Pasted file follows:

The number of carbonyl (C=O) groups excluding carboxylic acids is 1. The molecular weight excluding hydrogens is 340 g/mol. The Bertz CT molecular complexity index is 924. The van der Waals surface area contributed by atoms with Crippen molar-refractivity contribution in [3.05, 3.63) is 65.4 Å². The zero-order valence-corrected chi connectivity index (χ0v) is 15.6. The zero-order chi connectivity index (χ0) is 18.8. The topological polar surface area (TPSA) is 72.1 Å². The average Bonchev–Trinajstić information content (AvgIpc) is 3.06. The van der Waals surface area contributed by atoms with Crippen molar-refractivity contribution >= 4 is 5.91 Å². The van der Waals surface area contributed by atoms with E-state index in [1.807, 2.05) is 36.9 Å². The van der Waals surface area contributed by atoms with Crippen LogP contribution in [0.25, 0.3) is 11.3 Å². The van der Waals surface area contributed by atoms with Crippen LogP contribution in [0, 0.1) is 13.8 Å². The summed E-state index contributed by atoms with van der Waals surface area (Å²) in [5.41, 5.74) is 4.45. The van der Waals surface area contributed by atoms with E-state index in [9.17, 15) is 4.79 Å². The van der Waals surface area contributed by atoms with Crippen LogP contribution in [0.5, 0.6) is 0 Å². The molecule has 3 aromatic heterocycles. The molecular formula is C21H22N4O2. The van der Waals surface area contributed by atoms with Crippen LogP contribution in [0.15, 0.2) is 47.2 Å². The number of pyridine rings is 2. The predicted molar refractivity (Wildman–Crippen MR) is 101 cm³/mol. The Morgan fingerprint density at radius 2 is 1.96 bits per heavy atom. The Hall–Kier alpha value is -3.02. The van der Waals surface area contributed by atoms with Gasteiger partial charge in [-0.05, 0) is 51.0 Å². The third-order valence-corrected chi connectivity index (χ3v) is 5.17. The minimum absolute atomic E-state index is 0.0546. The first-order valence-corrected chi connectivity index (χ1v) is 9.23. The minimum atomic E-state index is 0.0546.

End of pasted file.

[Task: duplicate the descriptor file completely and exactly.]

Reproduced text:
The number of carbonyl (C=O) groups excluding carboxylic acids is 1. The molecular weight excluding hydrogens is 340 g/mol. The Bertz CT molecular complexity index is 924. The van der Waals surface area contributed by atoms with Crippen molar-refractivity contribution in [3.05, 3.63) is 65.4 Å². The zero-order valence-corrected chi connectivity index (χ0v) is 15.6. The zero-order chi connectivity index (χ0) is 18.8. The topological polar surface area (TPSA) is 72.1 Å². The average Bonchev–Trinajstić information content (AvgIpc) is 3.06. The van der Waals surface area contributed by atoms with Crippen molar-refractivity contribution >= 4 is 5.91 Å². The van der Waals surface area contributed by atoms with E-state index in [1.807, 2.05) is 36.9 Å². The van der Waals surface area contributed by atoms with Crippen LogP contribution in [0.25, 0.3) is 11.3 Å². The van der Waals surface area contributed by atoms with Crippen LogP contribution in [0, 0.1) is 13.8 Å². The summed E-state index contributed by atoms with van der Waals surface area (Å²) in [5.41, 5.74) is 4.45. The van der Waals surface area contributed by atoms with E-state index in [9.17, 15) is 4.79 Å². The van der Waals surface area contributed by atoms with Crippen LogP contribution in [0.5, 0.6) is 0 Å². The molecule has 3 aromatic heterocycles. The molecular formula is C21H22N4O2. The van der Waals surface area contributed by atoms with Crippen LogP contribution in [0.15, 0.2) is 47.2 Å². The number of pyridine rings is 2. The predicted molar refractivity (Wildman–Crippen MR) is 101 cm³/mol. The Morgan fingerprint density at radius 2 is 1.96 bits per heavy atom. The Hall–Kier alpha value is -3.02. The van der Waals surface area contributed by atoms with Gasteiger partial charge in [-0.05, 0) is 51.0 Å². The third-order valence-corrected chi connectivity index (χ3v) is 5.17. The minimum absolute atomic E-state index is 0.0546. The first-order valence-corrected chi connectivity index (χ1v) is 9.23. The minimum atomic E-state index is 0.0546.